Christian Mueller1, Friedrich Theilen1, Bernd Milkereit1
(1) Kiel University, Kiel, Germany
ABSTRACT: Deep-Water Bright Spot Reflections in the Southern Canary Basin
A combined vertical-incidence and wide-angle seismic study provide strong evidences for the presence of large deep-water hydrocarbon reservoirs in Middle Miocene-age sediments with areal extents of more than 50 km2 in the Southern Canary Basin. Pronounced seismic bright spots at 300-800 m below seafloor are well imaged on multichannel reflection seismic sections (MCS) and Ocean-Bottom-Hydrophone (OBH) records, acquired on R/V POSEIDON in 1997 and 1999. Normal incidence reflection coefficients of R=-0.4, calculated from MCS shot records, indicate strong negative acoustic impedance contrasts, and mud diapirs, observed in the vicinity of the bright spots, outline vertical migration paths.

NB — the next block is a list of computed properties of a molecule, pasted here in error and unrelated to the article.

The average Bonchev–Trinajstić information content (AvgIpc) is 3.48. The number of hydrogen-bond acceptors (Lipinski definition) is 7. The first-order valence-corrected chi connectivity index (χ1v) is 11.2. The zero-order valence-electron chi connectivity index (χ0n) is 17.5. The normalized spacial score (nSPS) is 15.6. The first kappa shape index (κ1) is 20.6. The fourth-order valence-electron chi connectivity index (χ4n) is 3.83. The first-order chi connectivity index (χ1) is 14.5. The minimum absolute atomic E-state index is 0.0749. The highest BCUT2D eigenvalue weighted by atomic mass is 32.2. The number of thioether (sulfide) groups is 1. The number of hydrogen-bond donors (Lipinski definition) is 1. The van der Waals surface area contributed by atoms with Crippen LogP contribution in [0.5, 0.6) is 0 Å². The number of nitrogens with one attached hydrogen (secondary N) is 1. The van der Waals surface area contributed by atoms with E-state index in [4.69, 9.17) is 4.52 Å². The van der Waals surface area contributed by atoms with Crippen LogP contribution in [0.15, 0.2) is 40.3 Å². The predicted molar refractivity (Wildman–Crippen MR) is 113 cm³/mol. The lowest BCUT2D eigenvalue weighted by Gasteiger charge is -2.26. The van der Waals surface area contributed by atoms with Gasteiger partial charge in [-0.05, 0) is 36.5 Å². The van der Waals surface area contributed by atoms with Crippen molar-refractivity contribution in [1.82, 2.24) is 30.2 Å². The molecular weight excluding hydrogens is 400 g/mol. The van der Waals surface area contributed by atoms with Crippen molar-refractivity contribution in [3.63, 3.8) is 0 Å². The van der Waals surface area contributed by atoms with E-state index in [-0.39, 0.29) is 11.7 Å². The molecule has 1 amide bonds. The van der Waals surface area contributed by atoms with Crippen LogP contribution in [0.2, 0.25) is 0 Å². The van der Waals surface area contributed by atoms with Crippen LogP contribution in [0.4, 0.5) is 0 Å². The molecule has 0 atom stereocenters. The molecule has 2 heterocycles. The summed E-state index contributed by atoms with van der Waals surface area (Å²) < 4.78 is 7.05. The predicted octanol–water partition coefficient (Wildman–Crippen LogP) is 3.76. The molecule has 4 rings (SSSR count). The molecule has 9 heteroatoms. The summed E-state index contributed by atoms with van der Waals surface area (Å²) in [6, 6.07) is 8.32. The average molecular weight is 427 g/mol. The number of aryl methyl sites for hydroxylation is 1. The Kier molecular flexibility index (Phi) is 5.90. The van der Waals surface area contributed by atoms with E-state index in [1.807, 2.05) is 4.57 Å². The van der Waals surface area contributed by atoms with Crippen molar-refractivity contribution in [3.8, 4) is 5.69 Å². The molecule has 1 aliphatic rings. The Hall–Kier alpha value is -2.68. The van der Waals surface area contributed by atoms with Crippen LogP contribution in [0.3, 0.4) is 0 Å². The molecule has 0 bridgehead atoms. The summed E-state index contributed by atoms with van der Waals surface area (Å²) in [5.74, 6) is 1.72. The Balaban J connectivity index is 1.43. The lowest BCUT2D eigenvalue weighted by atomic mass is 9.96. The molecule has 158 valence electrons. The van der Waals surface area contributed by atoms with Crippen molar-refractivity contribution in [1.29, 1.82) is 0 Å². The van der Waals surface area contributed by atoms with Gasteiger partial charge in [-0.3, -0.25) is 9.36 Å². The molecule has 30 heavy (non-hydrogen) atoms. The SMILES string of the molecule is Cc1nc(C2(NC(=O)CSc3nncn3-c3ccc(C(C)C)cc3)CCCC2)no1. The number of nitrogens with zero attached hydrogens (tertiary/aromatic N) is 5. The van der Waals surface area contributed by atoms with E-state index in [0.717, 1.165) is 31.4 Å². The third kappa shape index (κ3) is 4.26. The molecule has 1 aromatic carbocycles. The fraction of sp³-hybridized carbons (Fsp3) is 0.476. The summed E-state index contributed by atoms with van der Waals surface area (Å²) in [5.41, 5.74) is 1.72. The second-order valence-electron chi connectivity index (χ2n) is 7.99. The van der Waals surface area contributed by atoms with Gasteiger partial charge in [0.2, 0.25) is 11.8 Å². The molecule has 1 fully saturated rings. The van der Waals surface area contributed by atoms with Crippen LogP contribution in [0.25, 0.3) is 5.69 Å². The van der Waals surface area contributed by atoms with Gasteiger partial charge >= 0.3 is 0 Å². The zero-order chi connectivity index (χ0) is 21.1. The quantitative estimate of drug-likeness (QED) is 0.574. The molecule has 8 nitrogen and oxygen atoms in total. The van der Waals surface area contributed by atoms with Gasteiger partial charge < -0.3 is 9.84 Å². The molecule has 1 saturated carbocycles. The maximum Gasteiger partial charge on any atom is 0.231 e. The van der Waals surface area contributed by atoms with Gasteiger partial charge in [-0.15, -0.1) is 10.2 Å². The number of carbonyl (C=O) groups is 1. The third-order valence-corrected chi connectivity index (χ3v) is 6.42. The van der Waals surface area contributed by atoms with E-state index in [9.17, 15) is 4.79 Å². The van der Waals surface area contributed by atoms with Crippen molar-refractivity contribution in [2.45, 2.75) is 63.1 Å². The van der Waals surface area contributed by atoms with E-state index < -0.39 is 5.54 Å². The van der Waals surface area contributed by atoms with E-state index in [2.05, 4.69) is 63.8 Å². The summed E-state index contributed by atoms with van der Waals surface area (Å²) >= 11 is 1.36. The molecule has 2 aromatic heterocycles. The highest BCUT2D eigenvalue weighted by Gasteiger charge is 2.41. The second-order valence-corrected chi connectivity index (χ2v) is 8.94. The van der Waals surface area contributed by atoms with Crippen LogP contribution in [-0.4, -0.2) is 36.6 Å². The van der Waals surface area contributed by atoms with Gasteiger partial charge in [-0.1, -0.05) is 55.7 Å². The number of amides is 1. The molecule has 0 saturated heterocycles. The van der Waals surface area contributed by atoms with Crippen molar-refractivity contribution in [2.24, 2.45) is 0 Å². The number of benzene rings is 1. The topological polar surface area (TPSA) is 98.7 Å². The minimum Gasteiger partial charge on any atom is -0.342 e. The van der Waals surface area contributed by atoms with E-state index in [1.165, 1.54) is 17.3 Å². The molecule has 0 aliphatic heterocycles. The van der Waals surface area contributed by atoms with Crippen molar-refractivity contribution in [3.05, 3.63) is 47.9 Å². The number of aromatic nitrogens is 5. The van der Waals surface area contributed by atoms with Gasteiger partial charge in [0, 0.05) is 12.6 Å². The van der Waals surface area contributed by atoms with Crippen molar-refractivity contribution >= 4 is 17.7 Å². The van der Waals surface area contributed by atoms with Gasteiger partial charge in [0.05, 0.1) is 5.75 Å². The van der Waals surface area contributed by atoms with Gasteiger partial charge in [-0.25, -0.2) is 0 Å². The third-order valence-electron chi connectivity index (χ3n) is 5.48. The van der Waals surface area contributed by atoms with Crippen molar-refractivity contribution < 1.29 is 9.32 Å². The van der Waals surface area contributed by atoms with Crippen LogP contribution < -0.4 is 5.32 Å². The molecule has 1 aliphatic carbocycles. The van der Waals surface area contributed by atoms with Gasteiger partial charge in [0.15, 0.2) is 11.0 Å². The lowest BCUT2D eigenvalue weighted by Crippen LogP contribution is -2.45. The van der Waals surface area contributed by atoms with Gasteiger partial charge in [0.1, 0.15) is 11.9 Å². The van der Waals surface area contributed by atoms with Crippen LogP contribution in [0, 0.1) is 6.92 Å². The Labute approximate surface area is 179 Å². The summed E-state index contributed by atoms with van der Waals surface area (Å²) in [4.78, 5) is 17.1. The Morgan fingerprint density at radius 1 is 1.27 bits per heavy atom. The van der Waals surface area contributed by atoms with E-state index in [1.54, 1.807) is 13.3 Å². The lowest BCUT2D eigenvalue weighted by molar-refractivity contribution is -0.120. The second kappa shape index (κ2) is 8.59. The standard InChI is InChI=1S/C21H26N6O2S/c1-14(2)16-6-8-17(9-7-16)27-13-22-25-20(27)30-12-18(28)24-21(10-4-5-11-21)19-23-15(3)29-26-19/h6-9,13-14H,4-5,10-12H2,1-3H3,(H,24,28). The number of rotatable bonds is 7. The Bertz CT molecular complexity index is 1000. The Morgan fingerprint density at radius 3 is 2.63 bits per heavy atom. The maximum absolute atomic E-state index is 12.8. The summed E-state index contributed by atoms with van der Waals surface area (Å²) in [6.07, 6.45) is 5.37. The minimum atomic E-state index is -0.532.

Recently, most seismic surveys approaching the deep-water area lack sufficient wide-angle reflections. During the second cruise, 15 OBHs have been deployed on the seafloor (3800 m water depth) to specify the seismic origin of the bright spots. The strong direct water wave, generally masking shallow primary reflections, could successfully be suppressed, enabling the application of semblance and amplitude-versus-offset analyses and full waveform inversion. Results confirm the assumption of a low acoustic impedance zone below the bright spots.
However, natural origin of the prominent bright spots remain unresolved. Circumstantial evidences such as occurrence of bright spots within the hydrate-stabilty-zone and existence of large magma volumes in the lower crust and upper mantle, point towards methane or carbon dioxide-rich volatiles trapped in the sedimentary sequence.
AAPG Search and Discovery Article #90906©2001 AAPG Annual Convention, Denver, Colorado